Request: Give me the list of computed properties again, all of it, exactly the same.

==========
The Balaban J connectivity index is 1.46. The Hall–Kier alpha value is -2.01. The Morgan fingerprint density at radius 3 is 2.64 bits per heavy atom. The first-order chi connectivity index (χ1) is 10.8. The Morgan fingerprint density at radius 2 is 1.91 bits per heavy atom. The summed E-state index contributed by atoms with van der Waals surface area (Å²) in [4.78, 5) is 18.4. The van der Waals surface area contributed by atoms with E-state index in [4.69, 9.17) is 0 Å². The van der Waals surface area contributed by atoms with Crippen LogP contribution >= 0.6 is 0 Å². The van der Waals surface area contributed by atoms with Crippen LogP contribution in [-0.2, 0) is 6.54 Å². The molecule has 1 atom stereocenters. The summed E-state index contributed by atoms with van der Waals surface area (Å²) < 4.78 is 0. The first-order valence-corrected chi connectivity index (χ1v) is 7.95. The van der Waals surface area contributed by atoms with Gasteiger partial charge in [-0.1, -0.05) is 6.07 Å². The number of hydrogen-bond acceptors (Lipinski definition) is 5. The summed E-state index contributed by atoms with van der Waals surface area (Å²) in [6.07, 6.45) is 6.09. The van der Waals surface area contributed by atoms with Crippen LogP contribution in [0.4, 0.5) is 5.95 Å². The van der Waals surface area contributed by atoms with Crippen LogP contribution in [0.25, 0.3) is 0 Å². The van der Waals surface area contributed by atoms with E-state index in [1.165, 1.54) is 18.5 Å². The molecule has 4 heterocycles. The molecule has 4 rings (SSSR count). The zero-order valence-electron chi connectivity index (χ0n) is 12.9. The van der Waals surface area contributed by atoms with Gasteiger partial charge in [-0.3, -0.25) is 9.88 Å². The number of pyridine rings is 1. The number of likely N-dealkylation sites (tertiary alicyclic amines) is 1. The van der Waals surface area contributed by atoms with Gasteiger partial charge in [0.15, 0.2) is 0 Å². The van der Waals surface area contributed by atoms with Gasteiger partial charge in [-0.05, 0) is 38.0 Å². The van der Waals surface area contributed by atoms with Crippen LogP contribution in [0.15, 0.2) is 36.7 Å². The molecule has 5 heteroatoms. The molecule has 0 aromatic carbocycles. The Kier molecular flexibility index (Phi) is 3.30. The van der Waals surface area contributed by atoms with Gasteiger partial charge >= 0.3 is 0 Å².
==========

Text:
The Balaban J connectivity index is 1.46. The Hall–Kier alpha value is -2.01. The Morgan fingerprint density at radius 3 is 2.64 bits per heavy atom. The first-order chi connectivity index (χ1) is 10.8. The Morgan fingerprint density at radius 2 is 1.91 bits per heavy atom. The summed E-state index contributed by atoms with van der Waals surface area (Å²) in [4.78, 5) is 18.4. The van der Waals surface area contributed by atoms with E-state index in [4.69, 9.17) is 0 Å². The van der Waals surface area contributed by atoms with Crippen LogP contribution >= 0.6 is 0 Å². The van der Waals surface area contributed by atoms with Crippen LogP contribution in [-0.2, 0) is 6.54 Å². The molecule has 1 atom stereocenters. The summed E-state index contributed by atoms with van der Waals surface area (Å²) < 4.78 is 0. The first-order valence-corrected chi connectivity index (χ1v) is 7.95. The van der Waals surface area contributed by atoms with Gasteiger partial charge in [-0.1, -0.05) is 6.07 Å². The number of hydrogen-bond acceptors (Lipinski definition) is 5. The summed E-state index contributed by atoms with van der Waals surface area (Å²) in [6.07, 6.45) is 6.09. The van der Waals surface area contributed by atoms with Crippen LogP contribution in [0.4, 0.5) is 5.95 Å². The van der Waals surface area contributed by atoms with Crippen LogP contribution in [0.25, 0.3) is 0 Å². The van der Waals surface area contributed by atoms with E-state index in [1.165, 1.54) is 18.5 Å². The molecule has 4 heterocycles. The molecule has 4 rings (SSSR count). The zero-order valence-electron chi connectivity index (χ0n) is 12.9. The van der Waals surface area contributed by atoms with Gasteiger partial charge in [-0.3, -0.25) is 9.88 Å². The number of pyridine rings is 1. The number of likely N-dealkylation sites (tertiary alicyclic amines) is 1. The van der Waals surface area contributed by atoms with Gasteiger partial charge in [0.15, 0.2) is 0 Å². The van der Waals surface area contributed by atoms with Gasteiger partial charge in [-0.05, 0) is 38.0 Å². The van der Waals surface area contributed by atoms with Crippen LogP contribution in [0.15, 0.2) is 36.7 Å². The molecule has 5 heteroatoms. The molecule has 0 aromatic carbocycles. The Kier molecular flexibility index (Phi) is 3.30. The van der Waals surface area contributed by atoms with Gasteiger partial charge >= 0.3 is 0 Å².